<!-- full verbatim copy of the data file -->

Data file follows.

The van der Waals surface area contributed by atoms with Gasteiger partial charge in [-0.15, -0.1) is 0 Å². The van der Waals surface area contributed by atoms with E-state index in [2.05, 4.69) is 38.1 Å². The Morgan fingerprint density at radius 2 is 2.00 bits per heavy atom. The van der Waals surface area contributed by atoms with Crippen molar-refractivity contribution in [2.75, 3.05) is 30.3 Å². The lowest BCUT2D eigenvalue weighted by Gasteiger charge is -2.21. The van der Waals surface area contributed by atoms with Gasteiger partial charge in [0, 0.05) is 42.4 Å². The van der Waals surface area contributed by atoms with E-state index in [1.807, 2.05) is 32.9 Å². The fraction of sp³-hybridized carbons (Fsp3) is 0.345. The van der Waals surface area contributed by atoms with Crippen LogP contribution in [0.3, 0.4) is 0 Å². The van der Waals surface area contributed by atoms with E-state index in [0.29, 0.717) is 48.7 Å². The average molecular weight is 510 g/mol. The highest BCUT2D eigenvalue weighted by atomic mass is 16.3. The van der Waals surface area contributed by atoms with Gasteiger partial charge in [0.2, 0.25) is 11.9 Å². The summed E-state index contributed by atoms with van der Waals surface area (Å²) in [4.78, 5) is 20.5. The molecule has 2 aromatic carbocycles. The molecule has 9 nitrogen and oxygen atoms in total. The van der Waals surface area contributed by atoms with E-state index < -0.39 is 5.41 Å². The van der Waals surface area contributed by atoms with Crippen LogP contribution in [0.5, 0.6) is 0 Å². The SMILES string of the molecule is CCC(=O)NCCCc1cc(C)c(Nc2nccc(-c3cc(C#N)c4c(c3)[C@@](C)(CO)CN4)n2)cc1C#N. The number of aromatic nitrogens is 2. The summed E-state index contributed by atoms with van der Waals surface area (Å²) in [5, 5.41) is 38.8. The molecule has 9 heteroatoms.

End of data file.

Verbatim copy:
The van der Waals surface area contributed by atoms with Gasteiger partial charge in [-0.15, -0.1) is 0 Å². The van der Waals surface area contributed by atoms with E-state index in [2.05, 4.69) is 38.1 Å². The Morgan fingerprint density at radius 2 is 2.00 bits per heavy atom. The van der Waals surface area contributed by atoms with Crippen molar-refractivity contribution in [2.75, 3.05) is 30.3 Å². The lowest BCUT2D eigenvalue weighted by Gasteiger charge is -2.21. The van der Waals surface area contributed by atoms with Gasteiger partial charge in [0, 0.05) is 42.4 Å². The van der Waals surface area contributed by atoms with E-state index in [1.807, 2.05) is 32.9 Å². The fraction of sp³-hybridized carbons (Fsp3) is 0.345. The van der Waals surface area contributed by atoms with Crippen LogP contribution in [0.3, 0.4) is 0 Å². The van der Waals surface area contributed by atoms with E-state index in [0.29, 0.717) is 48.7 Å². The average molecular weight is 510 g/mol. The highest BCUT2D eigenvalue weighted by atomic mass is 16.3. The van der Waals surface area contributed by atoms with Gasteiger partial charge in [0.2, 0.25) is 11.9 Å². The summed E-state index contributed by atoms with van der Waals surface area (Å²) in [4.78, 5) is 20.5. The molecule has 2 aromatic carbocycles. The molecule has 9 nitrogen and oxygen atoms in total. The van der Waals surface area contributed by atoms with E-state index < -0.39 is 5.41 Å². The van der Waals surface area contributed by atoms with Crippen LogP contribution in [0.5, 0.6) is 0 Å². The SMILES string of the molecule is CCC(=O)NCCCc1cc(C)c(Nc2nccc(-c3cc(C#N)c4c(c3)[C@@](C)(CO)CN4)n2)cc1C#N. The number of aromatic nitrogens is 2. The summed E-state index contributed by atoms with van der Waals surface area (Å²) in [5, 5.41) is 38.8. The molecule has 9 heteroatoms.